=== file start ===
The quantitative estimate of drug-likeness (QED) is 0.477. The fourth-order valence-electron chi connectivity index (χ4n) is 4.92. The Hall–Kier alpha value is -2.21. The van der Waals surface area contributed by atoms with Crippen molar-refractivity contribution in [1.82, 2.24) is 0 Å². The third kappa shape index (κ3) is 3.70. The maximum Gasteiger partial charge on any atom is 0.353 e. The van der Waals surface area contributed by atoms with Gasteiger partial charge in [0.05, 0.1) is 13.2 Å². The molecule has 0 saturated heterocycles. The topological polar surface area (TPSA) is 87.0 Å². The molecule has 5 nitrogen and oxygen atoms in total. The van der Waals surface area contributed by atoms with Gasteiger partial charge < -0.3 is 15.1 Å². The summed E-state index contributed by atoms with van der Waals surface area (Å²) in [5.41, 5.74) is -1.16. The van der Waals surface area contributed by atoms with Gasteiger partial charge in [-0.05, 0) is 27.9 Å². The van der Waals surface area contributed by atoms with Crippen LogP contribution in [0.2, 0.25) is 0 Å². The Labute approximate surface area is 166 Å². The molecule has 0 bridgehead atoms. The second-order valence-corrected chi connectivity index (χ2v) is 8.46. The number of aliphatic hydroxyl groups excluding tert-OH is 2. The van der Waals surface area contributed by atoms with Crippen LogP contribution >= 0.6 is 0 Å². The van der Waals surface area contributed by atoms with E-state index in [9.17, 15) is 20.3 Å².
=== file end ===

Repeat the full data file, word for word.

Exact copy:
The quantitative estimate of drug-likeness (QED) is 0.477. The fourth-order valence-electron chi connectivity index (χ4n) is 4.92. The Hall–Kier alpha value is -2.21. The van der Waals surface area contributed by atoms with Crippen molar-refractivity contribution in [1.82, 2.24) is 0 Å². The third kappa shape index (κ3) is 3.70. The maximum Gasteiger partial charge on any atom is 0.353 e. The van der Waals surface area contributed by atoms with Gasteiger partial charge in [0.05, 0.1) is 13.2 Å². The molecule has 0 saturated heterocycles. The topological polar surface area (TPSA) is 87.0 Å². The molecule has 5 nitrogen and oxygen atoms in total. The van der Waals surface area contributed by atoms with Gasteiger partial charge < -0.3 is 15.1 Å². The summed E-state index contributed by atoms with van der Waals surface area (Å²) in [5.41, 5.74) is -1.16. The van der Waals surface area contributed by atoms with Gasteiger partial charge in [-0.05, 0) is 27.9 Å². The van der Waals surface area contributed by atoms with Crippen LogP contribution in [0.2, 0.25) is 0 Å². The Labute approximate surface area is 166 Å². The molecule has 0 bridgehead atoms. The second-order valence-corrected chi connectivity index (χ2v) is 8.46. The number of aliphatic hydroxyl groups excluding tert-OH is 2. The van der Waals surface area contributed by atoms with Crippen LogP contribution >= 0.6 is 0 Å². The van der Waals surface area contributed by atoms with E-state index in [9.17, 15) is 20.3 Å².